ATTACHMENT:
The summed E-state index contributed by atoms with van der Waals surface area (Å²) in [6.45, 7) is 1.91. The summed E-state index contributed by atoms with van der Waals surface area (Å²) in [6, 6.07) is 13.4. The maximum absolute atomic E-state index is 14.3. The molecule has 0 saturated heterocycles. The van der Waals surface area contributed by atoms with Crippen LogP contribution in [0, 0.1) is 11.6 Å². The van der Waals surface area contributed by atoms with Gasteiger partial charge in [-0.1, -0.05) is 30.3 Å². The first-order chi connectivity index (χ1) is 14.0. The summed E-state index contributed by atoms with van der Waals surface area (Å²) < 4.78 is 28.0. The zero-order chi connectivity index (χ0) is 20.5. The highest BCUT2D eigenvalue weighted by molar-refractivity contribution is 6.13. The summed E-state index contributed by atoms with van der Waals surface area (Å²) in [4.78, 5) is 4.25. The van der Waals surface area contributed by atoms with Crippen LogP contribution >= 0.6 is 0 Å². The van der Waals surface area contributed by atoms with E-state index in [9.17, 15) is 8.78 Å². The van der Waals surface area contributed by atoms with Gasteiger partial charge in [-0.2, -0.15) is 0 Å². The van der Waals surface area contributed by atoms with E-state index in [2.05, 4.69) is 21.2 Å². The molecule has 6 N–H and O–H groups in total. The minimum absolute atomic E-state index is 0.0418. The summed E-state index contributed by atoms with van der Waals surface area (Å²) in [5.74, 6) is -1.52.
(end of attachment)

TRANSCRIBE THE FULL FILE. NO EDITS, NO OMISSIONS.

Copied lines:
The summed E-state index contributed by atoms with van der Waals surface area (Å²) in [6.45, 7) is 1.91. The summed E-state index contributed by atoms with van der Waals surface area (Å²) in [6, 6.07) is 13.4. The maximum absolute atomic E-state index is 14.3. The molecule has 0 saturated heterocycles. The van der Waals surface area contributed by atoms with Crippen LogP contribution in [0, 0.1) is 11.6 Å². The van der Waals surface area contributed by atoms with Gasteiger partial charge in [-0.1, -0.05) is 30.3 Å². The first-order chi connectivity index (χ1) is 14.0. The summed E-state index contributed by atoms with van der Waals surface area (Å²) < 4.78 is 28.0. The zero-order chi connectivity index (χ0) is 20.5. The highest BCUT2D eigenvalue weighted by molar-refractivity contribution is 6.13. The summed E-state index contributed by atoms with van der Waals surface area (Å²) in [4.78, 5) is 4.25. The van der Waals surface area contributed by atoms with Crippen LogP contribution >= 0.6 is 0 Å². The van der Waals surface area contributed by atoms with E-state index in [9.17, 15) is 8.78 Å². The van der Waals surface area contributed by atoms with Gasteiger partial charge in [-0.2, -0.15) is 0 Å². The van der Waals surface area contributed by atoms with E-state index in [2.05, 4.69) is 21.2 Å². The molecule has 6 N–H and O–H groups in total. The minimum absolute atomic E-state index is 0.0418. The summed E-state index contributed by atoms with van der Waals surface area (Å²) in [5.74, 6) is -1.52.